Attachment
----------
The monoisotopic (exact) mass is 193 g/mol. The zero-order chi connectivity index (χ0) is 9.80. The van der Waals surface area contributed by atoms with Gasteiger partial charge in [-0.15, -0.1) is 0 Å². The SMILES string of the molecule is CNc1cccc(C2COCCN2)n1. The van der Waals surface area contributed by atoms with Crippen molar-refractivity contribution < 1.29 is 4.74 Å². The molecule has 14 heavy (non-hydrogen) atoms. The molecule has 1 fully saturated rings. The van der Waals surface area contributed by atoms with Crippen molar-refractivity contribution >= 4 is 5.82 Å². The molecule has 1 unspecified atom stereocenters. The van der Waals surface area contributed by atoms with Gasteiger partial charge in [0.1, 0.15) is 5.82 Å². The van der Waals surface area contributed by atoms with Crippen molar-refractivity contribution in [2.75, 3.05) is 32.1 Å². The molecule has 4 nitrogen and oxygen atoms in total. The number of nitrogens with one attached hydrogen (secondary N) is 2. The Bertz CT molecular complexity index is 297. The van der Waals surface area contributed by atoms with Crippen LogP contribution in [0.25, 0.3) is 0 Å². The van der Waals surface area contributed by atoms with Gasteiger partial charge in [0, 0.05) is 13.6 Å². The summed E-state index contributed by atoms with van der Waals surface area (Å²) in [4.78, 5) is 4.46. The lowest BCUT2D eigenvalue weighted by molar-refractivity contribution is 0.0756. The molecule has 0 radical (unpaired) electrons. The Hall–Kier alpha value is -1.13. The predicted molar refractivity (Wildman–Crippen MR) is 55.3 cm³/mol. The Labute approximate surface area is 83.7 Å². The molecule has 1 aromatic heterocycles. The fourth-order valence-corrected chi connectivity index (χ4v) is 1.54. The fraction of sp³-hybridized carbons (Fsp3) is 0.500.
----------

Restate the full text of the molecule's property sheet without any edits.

The monoisotopic (exact) mass is 193 g/mol. The zero-order chi connectivity index (χ0) is 9.80. The van der Waals surface area contributed by atoms with Gasteiger partial charge in [-0.15, -0.1) is 0 Å². The SMILES string of the molecule is CNc1cccc(C2COCCN2)n1. The van der Waals surface area contributed by atoms with Crippen molar-refractivity contribution < 1.29 is 4.74 Å². The molecule has 14 heavy (non-hydrogen) atoms. The molecule has 1 fully saturated rings. The van der Waals surface area contributed by atoms with Crippen molar-refractivity contribution >= 4 is 5.82 Å². The molecule has 1 unspecified atom stereocenters. The van der Waals surface area contributed by atoms with Gasteiger partial charge in [0.1, 0.15) is 5.82 Å². The van der Waals surface area contributed by atoms with Crippen molar-refractivity contribution in [2.75, 3.05) is 32.1 Å². The molecule has 4 nitrogen and oxygen atoms in total. The number of nitrogens with one attached hydrogen (secondary N) is 2. The Bertz CT molecular complexity index is 297. The van der Waals surface area contributed by atoms with Crippen LogP contribution in [0.25, 0.3) is 0 Å². The van der Waals surface area contributed by atoms with Gasteiger partial charge in [0, 0.05) is 13.6 Å². The summed E-state index contributed by atoms with van der Waals surface area (Å²) in [4.78, 5) is 4.46. The lowest BCUT2D eigenvalue weighted by molar-refractivity contribution is 0.0756. The molecule has 0 radical (unpaired) electrons. The Hall–Kier alpha value is -1.13. The predicted molar refractivity (Wildman–Crippen MR) is 55.3 cm³/mol. The Labute approximate surface area is 83.7 Å². The molecule has 1 aromatic heterocycles. The fourth-order valence-corrected chi connectivity index (χ4v) is 1.54. The fraction of sp³-hybridized carbons (Fsp3) is 0.500.